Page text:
Metric knowledge is the identification of the geometry of static and dynamic objects, which is required to keep the vehicle in its lane and at a safe distance from other vehicles. Symbolic knowledge allows the vehicle to classify lanes and conform to basic rules of the road. Conceptual knowledge allows the vehicle to understand relationships between traffic participants and anticipate the evolution of the driving scene. Conceptual knowledge is the most important aspect for being able to detect specific objects and avoid collisions.

One current method of obstacle detection in autonomous vehicles is the use of detectors and sets of appearance-based parameters. The first step in this method is the selection of areas of interest. This process narrows down areas of the field of vision that contain potential obstacles.

Appearance cues are used by the detectors to find areas of interest. These appearance cues analyse two-dimensional data and may be sensitive to symmetry, shadows, or local texture and colour gradients. Three-dimensional analysis of scene geometry provides greater classification of areas of interest. These additional cues include disparity, optical flow and clustering techniques.

Disparity is the pixel difference for an object from frame to frame. If you look at an object alternately closing one eye after the other, the ‘jumping’ you see in the object is the disparity. It can be used to detect and reconstruct arbitrarily shaped objects in the field.

Optical flow combines scene geometry and motion. It samples the environment and analyses images to determine the motion of objects. Finally, clustering techniques group image regions with similar motion vectors as these areas are likely to contain the same object. A combination of these cues is used to locate all areas of interest.

Image identification in autonomous vehicles

Fig. 6: Image identification in autonomous vehicles

While any combination of cues is attainable, it is necessary to include both appearance cues and three-dimensional cues as the accuracy of three-dimensional cues decreases quadratically with increasing distance. In addition, only persistent detections are flagged as obstacles so as to lower the rate of false alarms.

After areas of interest have been identified, these must be classified by passing them through many filters that search for characteristic features of on-road objects. This method takes a large amount of computation and time. The use of CNNs can increase the efficiency of this detection process. CNN-based detection system can classify areas that contain any type of obstacle. Motion-based methods such as optical flow heavily rely on the identification of feature points, which are often misclassified or not present in the image.

All the knowledge-based methods are for special obstacles (pedestrians, cars, etc) or in special environments (flat road, obstacles differing in appearance from ground). Convolutional neural networks are the most promising for classifying complex scenes because these closely mimic the structure and classification abilities of the human brain. Obstacle detection is only one important part of avoiding a collision. It is also vital for the vehicle to recognise how far away the obstacles are located in relation to its own physical boundaries.

Obstacle detection test results: Input images (top), ground truths with black as positive (middle) and detected obstacles with orange as positive (bottom)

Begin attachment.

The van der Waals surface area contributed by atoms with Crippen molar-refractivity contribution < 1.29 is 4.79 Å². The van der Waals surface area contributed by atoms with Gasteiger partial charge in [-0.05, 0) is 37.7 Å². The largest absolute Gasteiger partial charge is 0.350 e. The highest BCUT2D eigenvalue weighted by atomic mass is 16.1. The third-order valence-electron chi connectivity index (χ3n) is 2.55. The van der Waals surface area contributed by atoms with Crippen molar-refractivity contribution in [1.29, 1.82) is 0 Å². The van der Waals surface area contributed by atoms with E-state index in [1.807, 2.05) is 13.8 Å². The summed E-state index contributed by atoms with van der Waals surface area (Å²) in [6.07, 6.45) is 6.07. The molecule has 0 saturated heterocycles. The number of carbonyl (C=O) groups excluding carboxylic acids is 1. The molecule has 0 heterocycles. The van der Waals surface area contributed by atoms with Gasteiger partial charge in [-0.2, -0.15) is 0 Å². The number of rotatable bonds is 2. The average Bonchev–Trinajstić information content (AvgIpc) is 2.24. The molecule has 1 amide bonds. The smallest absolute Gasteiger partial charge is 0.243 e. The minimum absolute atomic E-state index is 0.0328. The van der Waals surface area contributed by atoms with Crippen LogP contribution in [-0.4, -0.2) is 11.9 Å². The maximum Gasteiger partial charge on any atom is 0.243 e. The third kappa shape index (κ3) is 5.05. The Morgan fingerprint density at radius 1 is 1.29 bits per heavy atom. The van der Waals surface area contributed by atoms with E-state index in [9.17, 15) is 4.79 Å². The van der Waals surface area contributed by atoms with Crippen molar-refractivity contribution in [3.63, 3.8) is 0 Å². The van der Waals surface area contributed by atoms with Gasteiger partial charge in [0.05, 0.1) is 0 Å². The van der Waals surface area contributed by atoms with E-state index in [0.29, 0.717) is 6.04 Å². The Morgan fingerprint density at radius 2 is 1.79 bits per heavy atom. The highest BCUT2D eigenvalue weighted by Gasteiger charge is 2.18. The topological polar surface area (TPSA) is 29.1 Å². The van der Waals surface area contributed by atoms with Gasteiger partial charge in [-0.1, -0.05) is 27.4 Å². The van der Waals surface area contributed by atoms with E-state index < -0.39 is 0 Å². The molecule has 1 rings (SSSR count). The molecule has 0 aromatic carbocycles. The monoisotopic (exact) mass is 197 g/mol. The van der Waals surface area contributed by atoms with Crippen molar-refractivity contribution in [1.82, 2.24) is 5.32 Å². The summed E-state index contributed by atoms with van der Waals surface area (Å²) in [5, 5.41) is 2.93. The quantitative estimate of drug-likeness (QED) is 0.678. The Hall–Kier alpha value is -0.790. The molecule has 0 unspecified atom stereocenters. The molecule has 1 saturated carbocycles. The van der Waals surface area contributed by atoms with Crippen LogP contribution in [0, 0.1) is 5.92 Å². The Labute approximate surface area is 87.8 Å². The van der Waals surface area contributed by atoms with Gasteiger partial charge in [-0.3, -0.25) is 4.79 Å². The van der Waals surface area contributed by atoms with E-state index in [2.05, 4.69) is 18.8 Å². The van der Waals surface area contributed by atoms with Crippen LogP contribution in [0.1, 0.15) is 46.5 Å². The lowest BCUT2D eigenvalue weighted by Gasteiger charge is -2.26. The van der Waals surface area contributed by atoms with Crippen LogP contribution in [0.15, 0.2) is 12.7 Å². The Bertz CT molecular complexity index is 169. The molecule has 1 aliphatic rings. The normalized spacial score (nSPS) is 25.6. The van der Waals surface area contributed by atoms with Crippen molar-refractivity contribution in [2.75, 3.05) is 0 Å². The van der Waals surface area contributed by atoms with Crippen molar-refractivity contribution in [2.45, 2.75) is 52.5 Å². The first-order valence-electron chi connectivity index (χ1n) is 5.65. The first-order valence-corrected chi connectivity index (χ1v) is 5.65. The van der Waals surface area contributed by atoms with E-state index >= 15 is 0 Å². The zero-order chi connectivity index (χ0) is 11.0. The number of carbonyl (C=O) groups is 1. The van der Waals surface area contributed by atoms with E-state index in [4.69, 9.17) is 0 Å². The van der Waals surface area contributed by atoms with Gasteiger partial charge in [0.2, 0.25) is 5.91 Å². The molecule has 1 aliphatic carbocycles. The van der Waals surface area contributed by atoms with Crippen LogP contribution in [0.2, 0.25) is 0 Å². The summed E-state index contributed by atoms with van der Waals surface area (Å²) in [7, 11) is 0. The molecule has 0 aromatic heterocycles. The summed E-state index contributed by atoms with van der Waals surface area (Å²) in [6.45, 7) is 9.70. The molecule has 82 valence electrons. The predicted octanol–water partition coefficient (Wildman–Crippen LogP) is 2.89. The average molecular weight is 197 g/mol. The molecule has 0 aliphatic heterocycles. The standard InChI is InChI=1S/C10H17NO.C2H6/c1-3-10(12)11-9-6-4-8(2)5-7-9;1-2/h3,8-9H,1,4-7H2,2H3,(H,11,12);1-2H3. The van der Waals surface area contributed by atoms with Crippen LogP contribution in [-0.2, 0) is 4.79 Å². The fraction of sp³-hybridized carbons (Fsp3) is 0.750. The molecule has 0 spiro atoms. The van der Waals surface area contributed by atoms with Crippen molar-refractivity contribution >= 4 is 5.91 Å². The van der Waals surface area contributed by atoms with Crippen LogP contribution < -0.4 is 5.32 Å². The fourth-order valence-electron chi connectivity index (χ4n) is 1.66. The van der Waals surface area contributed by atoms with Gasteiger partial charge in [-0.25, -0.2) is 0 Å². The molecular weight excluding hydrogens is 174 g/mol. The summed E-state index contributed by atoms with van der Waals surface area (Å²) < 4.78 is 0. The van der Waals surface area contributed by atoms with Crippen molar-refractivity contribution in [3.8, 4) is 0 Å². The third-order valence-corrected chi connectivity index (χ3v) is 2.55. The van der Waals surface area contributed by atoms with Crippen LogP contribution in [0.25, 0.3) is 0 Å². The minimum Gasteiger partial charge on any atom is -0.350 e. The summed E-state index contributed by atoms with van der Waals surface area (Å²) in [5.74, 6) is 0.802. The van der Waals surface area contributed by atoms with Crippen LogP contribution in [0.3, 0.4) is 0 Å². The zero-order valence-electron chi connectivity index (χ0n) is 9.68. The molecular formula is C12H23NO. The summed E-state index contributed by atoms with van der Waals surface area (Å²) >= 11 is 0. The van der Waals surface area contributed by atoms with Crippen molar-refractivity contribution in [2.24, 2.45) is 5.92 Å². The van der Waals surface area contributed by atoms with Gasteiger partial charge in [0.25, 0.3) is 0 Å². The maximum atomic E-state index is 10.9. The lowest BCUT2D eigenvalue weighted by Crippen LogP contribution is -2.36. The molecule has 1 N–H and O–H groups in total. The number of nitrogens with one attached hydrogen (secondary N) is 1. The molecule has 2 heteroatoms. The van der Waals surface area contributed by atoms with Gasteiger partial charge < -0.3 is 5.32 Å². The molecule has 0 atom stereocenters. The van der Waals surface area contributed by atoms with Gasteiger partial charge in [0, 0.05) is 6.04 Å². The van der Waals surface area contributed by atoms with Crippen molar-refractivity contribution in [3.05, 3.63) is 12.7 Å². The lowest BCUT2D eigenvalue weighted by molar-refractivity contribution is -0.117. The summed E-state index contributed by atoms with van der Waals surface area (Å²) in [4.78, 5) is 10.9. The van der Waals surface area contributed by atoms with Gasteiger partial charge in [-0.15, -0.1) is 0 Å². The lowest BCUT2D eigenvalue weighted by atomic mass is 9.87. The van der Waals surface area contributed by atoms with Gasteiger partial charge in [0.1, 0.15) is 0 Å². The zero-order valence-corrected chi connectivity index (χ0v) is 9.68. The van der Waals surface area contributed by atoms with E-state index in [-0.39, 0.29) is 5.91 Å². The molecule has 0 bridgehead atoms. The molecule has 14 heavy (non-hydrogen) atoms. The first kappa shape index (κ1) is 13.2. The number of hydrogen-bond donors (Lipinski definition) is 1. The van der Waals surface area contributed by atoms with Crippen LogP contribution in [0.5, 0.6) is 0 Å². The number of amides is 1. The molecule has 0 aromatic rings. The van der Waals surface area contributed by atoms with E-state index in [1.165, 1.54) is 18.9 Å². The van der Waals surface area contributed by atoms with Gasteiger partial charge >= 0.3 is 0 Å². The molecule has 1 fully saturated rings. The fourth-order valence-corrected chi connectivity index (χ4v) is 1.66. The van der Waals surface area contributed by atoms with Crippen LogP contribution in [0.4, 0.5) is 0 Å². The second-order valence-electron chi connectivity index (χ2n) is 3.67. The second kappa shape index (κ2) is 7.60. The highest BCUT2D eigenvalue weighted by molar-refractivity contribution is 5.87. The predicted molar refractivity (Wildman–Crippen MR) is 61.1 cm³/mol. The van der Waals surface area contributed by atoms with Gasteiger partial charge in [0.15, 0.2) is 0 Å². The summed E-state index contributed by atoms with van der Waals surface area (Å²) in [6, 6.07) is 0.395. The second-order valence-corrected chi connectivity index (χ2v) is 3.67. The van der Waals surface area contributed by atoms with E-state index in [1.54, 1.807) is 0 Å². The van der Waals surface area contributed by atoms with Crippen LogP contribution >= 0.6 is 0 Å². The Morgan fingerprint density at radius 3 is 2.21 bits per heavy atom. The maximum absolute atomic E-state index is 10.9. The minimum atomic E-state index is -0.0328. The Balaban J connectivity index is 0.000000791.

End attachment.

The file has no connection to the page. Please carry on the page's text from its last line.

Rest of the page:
Fig. 7: Obstacle detection test results: Input images (top), ground truths with black as positive (middle) and detected obstacles with orange as positive (bottom)

Depth estimation

Depth estimation is an important consideration in autonomous driving as it ensures the safety of passengers as well as other vehicles. Estimating the distance between an obstacle and the vehicle is an important safety concern.

A CNN may be used for this task as CNNs are a viable method to estimate depth in an image. In a study, researchers trained their network on a large dataset of object scans, which is a public database of over ten thousand scans of everyday 3D objects, focused on images of chairs and used two different loss functions for training. They found that bi-weight trained network was more accurate at finding depth than the L2 norm. With images of varying size and resolution, it had an accuracy between 0.8283 and 0.9720 with a perfect accuracy being 1.0.

While estimating depth on single-frame stationary objects is simpler than on moving objects seen by vehicles, researchers found that CNNs can also be used for depth estimation in driving scenes. They fed detected obstacle blocks to a second CNN programmed to find depth. The blocks were split into strips parallel to the lower image boundary. These strips were weighted with depth codes from bottom to top with the notion that closer objects would normally appear closer to the lower bound of the image. The depth codes went from ‘1’ to ‘6’ with ‘1’ representing the most shallow areas and ‘6’ representing the deepest areas. The obstacle blocks were assigned the depth code for the strip they appeared in.

The CNN then used feature extraction in each block area to determine whether vertically adjacent blocks belonged to the same obstacle. If the blocks were determined to be the same obstacle, they were assigned the lower depth code to alert the vehicle of the closest part of the obstacle. CNN was trained on image block pairs to develop a base for detecting depth and then tested on street images as in the obstacle detection method. The CNN had an accuracy of 91.46 per cent in two-block identification.

Read part 2





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